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I have zero interest in the game...  I love the artwork, but there are so many bits...  The minis however...  I really wish there was a way to just get those (or better yet, the files for them...) without the rest...  Been watching it for a while and will likely stay at the $1 in hopes for a mini-only option.  

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- Ok, I saw the "English version is KS Exclusive" on the front page, but I had a hard time believing it.

Seriously, the English version is the one they aren't going to be producing?  While they're going to make extra copies of every other language they're printing in?

I understand the economics of making the whole game KS exclusive (or Kickstarter and Webstore Exclusive).  Incursion was the first game I heard say that retail wasn't a profitable option.  But aren't the costs of producing the game for retail in Spanish and German comparable to producing it in English?


 

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1 hour ago, odinsgrandson said:



Seriously, the English version is the one they aren't going to be producing?  While they're going to make extra copies of every other language they're printing in?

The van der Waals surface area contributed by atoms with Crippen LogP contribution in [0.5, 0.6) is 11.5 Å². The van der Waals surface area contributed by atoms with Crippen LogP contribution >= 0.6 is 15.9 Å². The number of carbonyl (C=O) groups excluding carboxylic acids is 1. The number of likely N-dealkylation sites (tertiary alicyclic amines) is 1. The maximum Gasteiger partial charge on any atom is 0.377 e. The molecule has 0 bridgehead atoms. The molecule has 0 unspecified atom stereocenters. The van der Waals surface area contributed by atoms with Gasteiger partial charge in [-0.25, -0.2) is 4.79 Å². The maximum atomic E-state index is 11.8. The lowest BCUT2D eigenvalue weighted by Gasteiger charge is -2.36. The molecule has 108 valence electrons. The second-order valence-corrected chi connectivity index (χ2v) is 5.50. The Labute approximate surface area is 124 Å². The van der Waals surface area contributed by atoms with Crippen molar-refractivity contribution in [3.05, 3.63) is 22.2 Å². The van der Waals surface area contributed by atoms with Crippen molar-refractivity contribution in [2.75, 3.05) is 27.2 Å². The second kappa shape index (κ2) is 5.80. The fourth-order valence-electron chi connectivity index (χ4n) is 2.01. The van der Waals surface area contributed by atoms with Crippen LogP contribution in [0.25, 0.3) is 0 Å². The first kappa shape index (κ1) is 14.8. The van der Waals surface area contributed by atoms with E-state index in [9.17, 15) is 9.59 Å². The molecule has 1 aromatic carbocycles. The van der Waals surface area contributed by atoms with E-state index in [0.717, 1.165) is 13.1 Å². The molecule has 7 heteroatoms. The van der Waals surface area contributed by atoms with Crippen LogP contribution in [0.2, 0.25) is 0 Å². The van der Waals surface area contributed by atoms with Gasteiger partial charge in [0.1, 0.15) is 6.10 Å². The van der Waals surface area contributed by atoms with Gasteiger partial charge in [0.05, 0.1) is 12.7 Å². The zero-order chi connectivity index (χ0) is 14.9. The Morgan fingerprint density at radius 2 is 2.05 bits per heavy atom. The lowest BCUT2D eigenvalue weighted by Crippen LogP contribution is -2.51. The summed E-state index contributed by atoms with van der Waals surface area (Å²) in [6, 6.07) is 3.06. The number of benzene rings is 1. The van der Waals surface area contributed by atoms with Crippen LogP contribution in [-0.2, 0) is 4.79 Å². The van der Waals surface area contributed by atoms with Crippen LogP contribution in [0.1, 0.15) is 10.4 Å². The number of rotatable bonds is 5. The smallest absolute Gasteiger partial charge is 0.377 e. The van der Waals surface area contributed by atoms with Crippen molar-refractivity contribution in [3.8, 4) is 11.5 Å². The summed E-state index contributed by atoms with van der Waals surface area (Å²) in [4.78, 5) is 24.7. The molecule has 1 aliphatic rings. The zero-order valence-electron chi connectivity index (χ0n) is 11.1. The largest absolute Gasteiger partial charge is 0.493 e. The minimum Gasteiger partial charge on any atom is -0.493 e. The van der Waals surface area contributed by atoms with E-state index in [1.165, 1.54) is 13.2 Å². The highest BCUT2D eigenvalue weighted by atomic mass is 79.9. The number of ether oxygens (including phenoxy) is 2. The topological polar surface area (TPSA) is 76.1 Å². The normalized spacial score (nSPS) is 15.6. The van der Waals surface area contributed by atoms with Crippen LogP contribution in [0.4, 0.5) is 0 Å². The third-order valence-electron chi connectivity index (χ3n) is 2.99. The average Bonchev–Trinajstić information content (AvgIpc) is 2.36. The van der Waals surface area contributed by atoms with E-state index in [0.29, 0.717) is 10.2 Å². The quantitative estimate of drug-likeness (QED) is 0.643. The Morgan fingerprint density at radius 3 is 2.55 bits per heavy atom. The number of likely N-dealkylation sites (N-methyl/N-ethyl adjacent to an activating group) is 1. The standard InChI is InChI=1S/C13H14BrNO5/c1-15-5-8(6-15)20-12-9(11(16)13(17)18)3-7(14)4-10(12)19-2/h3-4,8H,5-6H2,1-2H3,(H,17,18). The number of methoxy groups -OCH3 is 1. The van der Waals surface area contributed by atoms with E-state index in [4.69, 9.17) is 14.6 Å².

I don't think there will be any other language versions printed. pdfs might happen though. Also, foreign language editions are (potentially) licencable, so it actually makes sense to not limit oneself unnessecarily.

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53 minutes ago, Maledrakh said:

 

I don't think there will be any other language versions printed. pdfs might happen though. Also, foreign language editions are (potentially) licencable, so it actually makes sense to not limit oneself unnessecarily.

 


I thought they announced several language versions of the game.  Are they just "game in English plus a PDF?"  Did I miss that?

As for licensing the game in non-English languages... they could also license it to a publisher for a new English edition.  Probably neither will happen, but if they're just leaving the door open, why not leave the door open on the biggest market?

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Most likely it's a decision based on the sales numbers of their last game. If very few English copies sold at retail, likely due to most people who wanted one backing the kickstarter, but they had good enough sales in the other languages at retail it makes sense.